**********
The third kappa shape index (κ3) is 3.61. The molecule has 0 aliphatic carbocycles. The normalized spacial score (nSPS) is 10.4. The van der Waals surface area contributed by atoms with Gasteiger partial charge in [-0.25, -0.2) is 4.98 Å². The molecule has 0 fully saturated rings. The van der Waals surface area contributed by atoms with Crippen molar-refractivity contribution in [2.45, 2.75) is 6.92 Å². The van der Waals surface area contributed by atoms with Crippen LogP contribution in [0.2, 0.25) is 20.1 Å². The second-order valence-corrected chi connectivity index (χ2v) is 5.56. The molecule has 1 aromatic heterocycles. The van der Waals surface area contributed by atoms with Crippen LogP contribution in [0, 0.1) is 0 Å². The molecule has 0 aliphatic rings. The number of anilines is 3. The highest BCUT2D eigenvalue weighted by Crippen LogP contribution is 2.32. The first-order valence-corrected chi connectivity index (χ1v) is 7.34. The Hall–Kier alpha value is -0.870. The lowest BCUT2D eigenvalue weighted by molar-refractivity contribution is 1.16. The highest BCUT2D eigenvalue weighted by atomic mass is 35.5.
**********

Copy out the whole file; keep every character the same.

The third kappa shape index (κ3) is 3.61. The molecule has 0 aliphatic carbocycles. The normalized spacial score (nSPS) is 10.4. The van der Waals surface area contributed by atoms with Gasteiger partial charge in [-0.25, -0.2) is 4.98 Å². The molecule has 0 fully saturated rings. The van der Waals surface area contributed by atoms with Crippen molar-refractivity contribution in [2.45, 2.75) is 6.92 Å². The van der Waals surface area contributed by atoms with Crippen LogP contribution in [0.2, 0.25) is 20.1 Å². The second-order valence-corrected chi connectivity index (χ2v) is 5.56. The molecule has 1 aromatic heterocycles. The van der Waals surface area contributed by atoms with Crippen LogP contribution in [0, 0.1) is 0 Å². The molecule has 0 aliphatic rings. The number of anilines is 3. The highest BCUT2D eigenvalue weighted by Crippen LogP contribution is 2.32. The first-order valence-corrected chi connectivity index (χ1v) is 7.34. The Hall–Kier alpha value is -0.870. The lowest BCUT2D eigenvalue weighted by molar-refractivity contribution is 1.16. The highest BCUT2D eigenvalue weighted by atomic mass is 35.5.